How to grow ginger at home

Because who doesn't want their own supply of ginger?

Sliced ginger

by Red Edwards |

We've all heard of wonderful ginger, right? This powerful root is not only known for the flavourful enhancement it brings to our favourite dishes, but also for its wealth in health benefits.

Ginger can aid digestion, reduce nausea and sickness, fight off bacteria and protect us from the flu- some studies have even suggested that ginger can curb cancer growth.

Did you know that ginger can easily be home-grown? With this guide you'll be well on your way to growing your very own supply.

Growing ginger at home

Find your root

Firs thing's first- you'll need to pick up a ginger root from your grocery store. You should be aiming to find a piece that is the size of your thumb that has a handful of bumps at the tips (also known as buds).

Typical ginger that you'd find in the supermarket is often treated in order to prevent it from sprouting - just like potatoes. So, we advise that you choose organic for the best results.

Cut the rhizome

Root cut ginger
Root cut ginger ©lovethegarden.com

Cut the rhizome into multiple pieces.

Tip: Any piece that sits at a minimum width of 1 to 1.5 inches, with one or more eyes can grow into its own plant.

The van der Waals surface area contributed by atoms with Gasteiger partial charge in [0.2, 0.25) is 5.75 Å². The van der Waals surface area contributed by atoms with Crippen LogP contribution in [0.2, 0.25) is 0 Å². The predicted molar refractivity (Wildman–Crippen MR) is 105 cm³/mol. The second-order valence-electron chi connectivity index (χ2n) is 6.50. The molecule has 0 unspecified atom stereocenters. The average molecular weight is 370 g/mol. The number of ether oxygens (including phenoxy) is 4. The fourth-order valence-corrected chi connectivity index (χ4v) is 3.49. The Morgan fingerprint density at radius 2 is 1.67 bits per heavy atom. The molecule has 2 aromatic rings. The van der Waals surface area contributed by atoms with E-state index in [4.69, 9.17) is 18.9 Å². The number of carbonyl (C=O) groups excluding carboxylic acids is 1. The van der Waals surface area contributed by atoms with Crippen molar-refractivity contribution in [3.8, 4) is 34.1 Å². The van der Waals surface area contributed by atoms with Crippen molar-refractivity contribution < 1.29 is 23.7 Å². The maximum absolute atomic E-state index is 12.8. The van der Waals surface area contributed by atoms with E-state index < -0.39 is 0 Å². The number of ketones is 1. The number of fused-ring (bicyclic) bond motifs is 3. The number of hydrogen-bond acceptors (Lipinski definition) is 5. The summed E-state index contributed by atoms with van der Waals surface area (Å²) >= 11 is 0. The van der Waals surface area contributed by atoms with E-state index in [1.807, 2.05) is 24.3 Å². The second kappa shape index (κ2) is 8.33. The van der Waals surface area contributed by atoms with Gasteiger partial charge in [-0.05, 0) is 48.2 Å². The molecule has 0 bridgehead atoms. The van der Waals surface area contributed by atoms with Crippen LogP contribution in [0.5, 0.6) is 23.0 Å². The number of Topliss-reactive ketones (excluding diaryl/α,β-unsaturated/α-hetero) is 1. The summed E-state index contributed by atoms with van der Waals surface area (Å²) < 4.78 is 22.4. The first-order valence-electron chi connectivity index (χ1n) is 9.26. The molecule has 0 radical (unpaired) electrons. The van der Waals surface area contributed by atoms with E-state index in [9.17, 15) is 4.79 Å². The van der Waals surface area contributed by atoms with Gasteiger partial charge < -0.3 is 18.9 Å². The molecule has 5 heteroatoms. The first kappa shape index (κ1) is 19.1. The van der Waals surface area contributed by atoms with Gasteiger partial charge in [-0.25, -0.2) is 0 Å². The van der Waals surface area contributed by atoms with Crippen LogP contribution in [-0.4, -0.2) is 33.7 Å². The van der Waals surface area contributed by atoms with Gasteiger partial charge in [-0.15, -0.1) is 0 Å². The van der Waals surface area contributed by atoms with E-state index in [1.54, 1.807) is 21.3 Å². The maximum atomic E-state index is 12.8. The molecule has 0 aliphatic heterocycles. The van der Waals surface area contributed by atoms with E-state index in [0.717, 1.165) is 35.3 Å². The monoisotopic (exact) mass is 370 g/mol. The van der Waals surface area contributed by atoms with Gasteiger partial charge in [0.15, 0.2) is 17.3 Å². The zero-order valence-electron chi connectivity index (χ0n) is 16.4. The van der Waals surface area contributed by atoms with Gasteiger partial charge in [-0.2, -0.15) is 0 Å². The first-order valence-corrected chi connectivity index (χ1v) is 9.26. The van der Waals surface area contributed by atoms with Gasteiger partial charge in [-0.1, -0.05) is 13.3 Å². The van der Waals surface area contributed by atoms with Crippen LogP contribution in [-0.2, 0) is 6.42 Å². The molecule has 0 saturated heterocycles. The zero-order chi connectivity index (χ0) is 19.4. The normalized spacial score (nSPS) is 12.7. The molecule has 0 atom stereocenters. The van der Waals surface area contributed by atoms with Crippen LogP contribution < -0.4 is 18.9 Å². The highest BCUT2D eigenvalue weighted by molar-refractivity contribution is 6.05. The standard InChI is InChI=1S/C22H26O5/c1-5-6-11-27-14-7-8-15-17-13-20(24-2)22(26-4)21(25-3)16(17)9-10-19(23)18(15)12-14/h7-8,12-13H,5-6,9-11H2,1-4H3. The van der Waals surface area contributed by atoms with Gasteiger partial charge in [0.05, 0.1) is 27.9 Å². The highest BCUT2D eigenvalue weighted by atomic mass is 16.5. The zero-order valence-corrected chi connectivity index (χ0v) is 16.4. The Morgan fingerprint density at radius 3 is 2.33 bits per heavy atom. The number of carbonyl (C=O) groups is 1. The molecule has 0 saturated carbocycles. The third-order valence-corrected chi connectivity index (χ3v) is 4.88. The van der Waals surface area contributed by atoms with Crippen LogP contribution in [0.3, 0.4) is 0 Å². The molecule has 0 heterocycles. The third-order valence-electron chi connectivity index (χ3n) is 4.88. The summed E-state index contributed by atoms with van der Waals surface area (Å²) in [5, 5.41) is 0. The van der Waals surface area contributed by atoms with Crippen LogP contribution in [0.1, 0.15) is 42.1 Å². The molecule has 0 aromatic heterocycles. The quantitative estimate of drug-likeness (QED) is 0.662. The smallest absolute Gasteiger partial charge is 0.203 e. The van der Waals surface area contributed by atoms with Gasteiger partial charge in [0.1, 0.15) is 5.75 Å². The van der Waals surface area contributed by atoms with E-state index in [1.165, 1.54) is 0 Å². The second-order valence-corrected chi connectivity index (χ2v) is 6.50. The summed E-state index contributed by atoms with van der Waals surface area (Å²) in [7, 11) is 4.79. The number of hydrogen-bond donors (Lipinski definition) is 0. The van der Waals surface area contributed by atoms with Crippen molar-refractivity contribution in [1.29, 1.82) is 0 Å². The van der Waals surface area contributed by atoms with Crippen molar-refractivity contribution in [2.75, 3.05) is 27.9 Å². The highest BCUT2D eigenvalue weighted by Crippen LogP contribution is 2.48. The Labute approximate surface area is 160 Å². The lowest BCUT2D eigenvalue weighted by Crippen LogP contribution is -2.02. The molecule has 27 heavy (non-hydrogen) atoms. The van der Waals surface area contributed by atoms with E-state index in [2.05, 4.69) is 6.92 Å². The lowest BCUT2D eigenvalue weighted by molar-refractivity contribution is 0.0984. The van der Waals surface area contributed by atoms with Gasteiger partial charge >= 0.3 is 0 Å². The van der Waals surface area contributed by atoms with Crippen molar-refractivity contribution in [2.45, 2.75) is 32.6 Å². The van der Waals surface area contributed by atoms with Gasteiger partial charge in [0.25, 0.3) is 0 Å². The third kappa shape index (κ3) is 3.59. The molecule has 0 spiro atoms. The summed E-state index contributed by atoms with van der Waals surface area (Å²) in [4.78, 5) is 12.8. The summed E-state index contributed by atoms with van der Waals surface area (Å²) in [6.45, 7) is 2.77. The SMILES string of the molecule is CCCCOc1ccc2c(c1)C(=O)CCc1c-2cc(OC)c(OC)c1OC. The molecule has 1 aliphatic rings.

After you have divided your root plant, you need to leave the pieces in a dry secure location for a few days, or more. By doing this, you allow the ginger pieces to form a protective hard skin over the surface and heal, which ultimately reduces the risk of infection.

Prepare the soil

For the best results, use high quality and well-drained soil. A 50/50 mix of garden soil and well-rotted compost is best.

Ginger also prefers slightly-acidic soil, typically between 6.1 and 6.5 p.

Tip: Putting sphagnum moss in a starting tray can prevent rot in young plants, and promote great drainage.

Choosing the right location to grow the ginger

Home-grown ginger plant
Home-grown ginger plant ©gardeningknowhow.com

Ginger thrives in areas with partial shade, planted away from other large rooted plants, and should be sheltered away from wind and moisture.

Before the ginger plant germinates, the soil temperature should be kept warm, at around 22 to 25 degrees.

Oh, and if you are growing your ginger in a pot, make sure that the pot is at least 30cm (12 inches) deep. Use a plastic pot as opposed to a terracotta one, with holes in the bottom for drainage.

Plant your ginger

Plant your individual ginger pieces at around 5-10cm (2-4 inches) deep. Place each piece in loose soil, and aim the buds upwards from the soil.

Maintain an 8 inch space between each piece of ginger.

If you chose to grow from a pot plant two or three pieces per large pot.

Aftercare for your ginger plant

  • Keep the soil damp - water lightly right after planting.

  • Check up on your plant regularly - if the soil begins to become dry, water immediately.

  • Try to maintain good water drainage - water less if the soil seems soggy (this will avoid root rot).

During the colder months:

  • Ginger plants cannot thrive in colder temperatures, so during the cooler months bring the ginger plant indoors.

  • Store in a warm, dry location

After eight months:

  • After eight months, and when the stems begin to die off, its time to dig up the ginger rhizome.

Starter products to get you home-growing your ginger now

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